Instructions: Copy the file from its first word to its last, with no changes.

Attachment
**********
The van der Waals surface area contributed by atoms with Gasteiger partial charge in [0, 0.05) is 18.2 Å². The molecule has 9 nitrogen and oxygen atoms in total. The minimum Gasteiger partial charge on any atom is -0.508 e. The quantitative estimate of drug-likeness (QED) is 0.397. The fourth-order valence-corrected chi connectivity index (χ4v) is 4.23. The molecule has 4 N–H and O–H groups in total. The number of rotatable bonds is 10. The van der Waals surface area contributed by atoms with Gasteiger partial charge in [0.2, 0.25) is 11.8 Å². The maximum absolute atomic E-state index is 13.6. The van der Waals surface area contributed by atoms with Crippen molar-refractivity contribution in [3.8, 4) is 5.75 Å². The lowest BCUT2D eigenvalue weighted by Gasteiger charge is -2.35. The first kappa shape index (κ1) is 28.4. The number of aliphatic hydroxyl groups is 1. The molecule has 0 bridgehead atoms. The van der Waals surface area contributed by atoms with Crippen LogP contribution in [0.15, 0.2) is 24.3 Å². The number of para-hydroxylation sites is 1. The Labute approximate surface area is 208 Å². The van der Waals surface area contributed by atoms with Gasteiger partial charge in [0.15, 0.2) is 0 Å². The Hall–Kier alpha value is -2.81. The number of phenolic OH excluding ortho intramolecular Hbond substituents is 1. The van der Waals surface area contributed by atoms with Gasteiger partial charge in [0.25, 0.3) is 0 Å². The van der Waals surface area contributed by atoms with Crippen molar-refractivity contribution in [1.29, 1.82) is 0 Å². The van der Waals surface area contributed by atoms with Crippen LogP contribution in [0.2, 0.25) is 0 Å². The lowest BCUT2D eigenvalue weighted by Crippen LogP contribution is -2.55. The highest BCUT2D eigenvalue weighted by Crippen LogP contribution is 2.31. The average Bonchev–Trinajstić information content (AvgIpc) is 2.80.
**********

The van der Waals surface area contributed by atoms with Gasteiger partial charge in [0, 0.05) is 18.2 Å². The molecule has 9 nitrogen and oxygen atoms in total. The minimum Gasteiger partial charge on any atom is -0.508 e. The quantitative estimate of drug-likeness (QED) is 0.397. The fourth-order valence-corrected chi connectivity index (χ4v) is 4.23. The molecule has 4 N–H and O–H groups in total. The number of rotatable bonds is 10. The van der Waals surface area contributed by atoms with Gasteiger partial charge in [0.2, 0.25) is 11.8 Å². The maximum absolute atomic E-state index is 13.6. The van der Waals surface area contributed by atoms with Crippen molar-refractivity contribution in [3.8, 4) is 5.75 Å². The lowest BCUT2D eigenvalue weighted by Gasteiger charge is -2.35. The first kappa shape index (κ1) is 28.4. The number of aliphatic hydroxyl groups is 1. The molecule has 0 bridgehead atoms. The van der Waals surface area contributed by atoms with Crippen LogP contribution in [0.15, 0.2) is 24.3 Å². The number of para-hydroxylation sites is 1. The Labute approximate surface area is 208 Å². The van der Waals surface area contributed by atoms with Gasteiger partial charge in [0.15, 0.2) is 0 Å². The Hall–Kier alpha value is -2.81. The number of phenolic OH excluding ortho intramolecular Hbond substituents is 1. The van der Waals surface area contributed by atoms with Gasteiger partial charge in [0.25, 0.3) is 0 Å². The van der Waals surface area contributed by atoms with Crippen molar-refractivity contribution in [1.29, 1.82) is 0 Å². The van der Waals surface area contributed by atoms with Crippen LogP contribution in [0.2, 0.25) is 0 Å². The lowest BCUT2D eigenvalue weighted by Crippen LogP contribution is -2.55. The highest BCUT2D eigenvalue weighted by Crippen LogP contribution is 2.31. The average Bonchev–Trinajstić information content (AvgIpc) is 2.80.